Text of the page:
Aggregate $sort multiple fields in order

I know that the mongo shell docs say $sort parses the fields in left to right order, but what happens when it’s in a language/runtime that doesn’t guarantee object key order?

     { $sort : { age : -1, posts: 1 } } // age may not be the first key when serialized in a language/runtime that doesn't guarantee serialized key ordering


Can we specify $sort in an array for example to ensure that fields are sorted in the desired order?

Also of concern, the doc instructions is not necessarily true for the shell either as evidenced by this open bug from 2013: (which is still the case when tested on mongo 4.2.6)

> x = {a:1, 10:1}
{ "10" : 1, "a" : 1 }

Welcome to the MongoDB Community @juniorprogrammer!

JavaScript objects (and analogous data structures such as dictionaries and hashes in other programming language) do not guarantee ordering of keys. This is definitely a consideration when ordering can be significant in the BSON format used by the MongoDB server.

The mongo shell will preserve the order of alphanumeric keys in JavaScript objects, but numeric keys (or strings that look like numbers) will be re-ordered to the front of the object as per your example and the open issue you referenced. This behaviour is part of the JavaScript language implementation used by the mongo shell (currently the MozJS runtime).

Most languages provide an order-preserving data type which can be used as an alternative (for example, Map in modern versions of Node.js). Official MongoDB drivers include a helper class if there isn’t a native data type, such as the SON class in the Python driver).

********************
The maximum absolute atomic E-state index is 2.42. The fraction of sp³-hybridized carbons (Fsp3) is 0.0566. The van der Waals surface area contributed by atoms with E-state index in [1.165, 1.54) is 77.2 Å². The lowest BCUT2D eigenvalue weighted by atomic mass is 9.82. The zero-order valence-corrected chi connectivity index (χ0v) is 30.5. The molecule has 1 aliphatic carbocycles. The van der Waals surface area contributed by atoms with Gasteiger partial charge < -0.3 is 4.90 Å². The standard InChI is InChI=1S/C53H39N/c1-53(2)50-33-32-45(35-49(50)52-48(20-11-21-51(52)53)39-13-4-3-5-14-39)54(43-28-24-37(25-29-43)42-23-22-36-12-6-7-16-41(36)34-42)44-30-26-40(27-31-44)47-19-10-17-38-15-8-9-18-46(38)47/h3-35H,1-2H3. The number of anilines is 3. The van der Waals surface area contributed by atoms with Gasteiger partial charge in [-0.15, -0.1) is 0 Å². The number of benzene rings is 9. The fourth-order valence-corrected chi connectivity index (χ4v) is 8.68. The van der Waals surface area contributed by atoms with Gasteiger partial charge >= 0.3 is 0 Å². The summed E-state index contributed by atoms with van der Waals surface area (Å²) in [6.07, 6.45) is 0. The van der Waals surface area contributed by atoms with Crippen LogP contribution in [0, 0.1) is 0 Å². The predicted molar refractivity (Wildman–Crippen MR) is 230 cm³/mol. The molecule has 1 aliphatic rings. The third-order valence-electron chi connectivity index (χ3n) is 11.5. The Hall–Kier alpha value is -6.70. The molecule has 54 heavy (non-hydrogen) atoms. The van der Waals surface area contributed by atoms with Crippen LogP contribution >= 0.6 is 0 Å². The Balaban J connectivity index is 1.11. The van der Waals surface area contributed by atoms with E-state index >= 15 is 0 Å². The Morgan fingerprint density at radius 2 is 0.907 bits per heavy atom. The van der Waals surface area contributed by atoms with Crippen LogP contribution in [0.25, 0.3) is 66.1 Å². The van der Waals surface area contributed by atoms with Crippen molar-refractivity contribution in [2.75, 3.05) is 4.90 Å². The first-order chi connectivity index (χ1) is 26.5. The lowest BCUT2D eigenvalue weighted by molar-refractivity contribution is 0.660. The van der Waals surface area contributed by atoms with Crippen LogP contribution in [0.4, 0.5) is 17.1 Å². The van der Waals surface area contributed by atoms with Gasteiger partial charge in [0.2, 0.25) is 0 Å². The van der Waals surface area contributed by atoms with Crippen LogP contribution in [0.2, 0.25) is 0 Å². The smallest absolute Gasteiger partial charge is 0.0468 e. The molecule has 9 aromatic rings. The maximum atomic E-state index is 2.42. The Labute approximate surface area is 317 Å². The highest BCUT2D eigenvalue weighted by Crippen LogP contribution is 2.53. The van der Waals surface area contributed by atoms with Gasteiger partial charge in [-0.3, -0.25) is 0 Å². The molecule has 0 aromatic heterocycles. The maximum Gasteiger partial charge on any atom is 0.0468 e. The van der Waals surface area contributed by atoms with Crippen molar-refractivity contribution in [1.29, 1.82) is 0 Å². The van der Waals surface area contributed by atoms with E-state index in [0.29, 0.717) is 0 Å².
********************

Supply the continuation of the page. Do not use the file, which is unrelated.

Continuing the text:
The mongo shell (as at MongoDB 4.2) has a historical implementation of Map that differs from modern JavaScript, so this is a lingering issue that still needs to be resolved.

However, I strongly recommend avoiding numeric key names as this is both a straightforward workaround for this issue and avoids some syntactic ambiguity between array references and embedded fields. Using dot notation, a reference like data.2 could either be referring to the 3rd element in the 0-based data array or a field 2 embedded within data . Using numeric field names may also result in unexpected outcomes (such as backfilling an array) with the right combination of update syntax and documents.


Hi @Stennie,

Thanks for that quick reply, so if I’m understanding you correctly here, you are suggesting for node, we use a Map object rather than a plain old JS object? for example something like the below to ensure “a” gets sorted before “10” in case of some strange JS run time:

const sortMap = new Map();
sortMap.set('a', 1);
sortMap.set('10', 1);
     { $sort : sortMap } 

Thanks for the guidance once again!


I’m actually suggesting you avoid using numeric field names so a workaround is not required, but Map() is the correct approach for an order-preserving data structure in JavaScript.

You don’t typically see this used in examples since the default behaviour works as expected in JavaScript unless you use numeric field/key names. Semantic names describing the field context are much more common (and helpful for future readers of your data model / code).


Hi @Stennie,

Thanks! This is super helpful!

I totally understand what you’re saying regarding using alphanumeric rather than numeric field names and we’re currently using meaningful alpha field names. I was just made aware that in the ES standard, it didn’t necessarily dictate any specific order for the enumeration of properties of objects, so I just wanted to be prepared for backup options in case the current V8 engine behavior changes and this has been very helpful for that! I’m glad to know that the driver supports the order-preserving Map data structure in case V8 behavior changes in the future.

Reference for anyone else looking at this in the future:

Thanks again!